Most people have to work to provide an acceptable quality of life for themselves and their families. However, you cannot continue to work forever and at some point you will need to start getting ready for retirement. Many employers can help you get started with a 401(k) plan.
What is a 401(k) plan?
Employers can offer their employees a 401(k) plan which is a retirement savings plan that provides workers tax advantages. The name of this type of retirement savings plan refers to section 401(k) of the U.S. Internal Revenue Code (IRC).
How does a 401(k) plan work?
With a 401(k) retirement savings plan an employee will have an amount of each paycheck directly deposited into a tax-advantaged investment account. The employer may then match the employee’s contribution to the account.
The worker can choose from various options of how the contributed funds are invested. Most available options will be mutual funds.
There are two types of 401(k) plans: traditional and Roth. Each type has different tax advantages.
Traditional 401(k) plan
Employee contributions to a traditional 401(k) plan are deposited into the investment account prior to paying income tax. This means that the contributed amount is deducted from the employee’s gross income. Taxable income reported by the employee for the year is reduced as a result. The employee will not have to pay any taxes on contributed funds until withdrawal of the funds which usually occurs during retirement.
Roth 401(k) plan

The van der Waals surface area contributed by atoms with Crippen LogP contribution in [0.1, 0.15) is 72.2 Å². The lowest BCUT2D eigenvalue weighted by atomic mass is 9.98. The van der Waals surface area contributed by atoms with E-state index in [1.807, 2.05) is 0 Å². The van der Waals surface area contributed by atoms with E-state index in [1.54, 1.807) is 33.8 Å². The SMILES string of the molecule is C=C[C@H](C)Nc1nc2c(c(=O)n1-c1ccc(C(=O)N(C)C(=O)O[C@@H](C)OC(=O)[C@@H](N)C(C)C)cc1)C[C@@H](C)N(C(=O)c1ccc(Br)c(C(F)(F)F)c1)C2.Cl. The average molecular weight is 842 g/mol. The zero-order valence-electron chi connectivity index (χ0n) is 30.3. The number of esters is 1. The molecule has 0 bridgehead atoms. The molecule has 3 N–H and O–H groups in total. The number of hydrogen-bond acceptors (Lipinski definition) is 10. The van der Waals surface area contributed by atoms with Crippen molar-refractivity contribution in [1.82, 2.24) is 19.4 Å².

In contrast with traditional 401(k) plans, contributions to a Roth 401(k) plan cannot be deducted from an employee’s taxable income. On the other hand, this means that the employee will not have to pay taxes upon making withdrawals from a Roth 401(k) plan. However, not all employers will offer a Roth 401(k) plan option.
There are rules on how much individuals are allowed to contribute to a 401(k) plan that you may want to be aware of. For those under the age of 50 the maximum you are allowed to contribute to 401(k) plans is $20,500 for the 2022 tax year. This limit increases to $22,500 in 2023.
Employees that are over the age of 50 are allowed to make an additional $6,500 in catch-up contributions for the year 2022. For the year 2023 the additional catch-up contribution limit will be $7,500.
Maximizing 401(k) retirement plans
Whether you use a traditional 401(k) plan or a Roth 401(k) plan and how much you contribute to each will depend on your personal financial profile. In some cases it would make sense to use one or the other while in other instances it would make sense to use a combination of both. Having a conversation with a financial advisor can help you integrate 401(k) plans into your wealth strategy in an effective manner.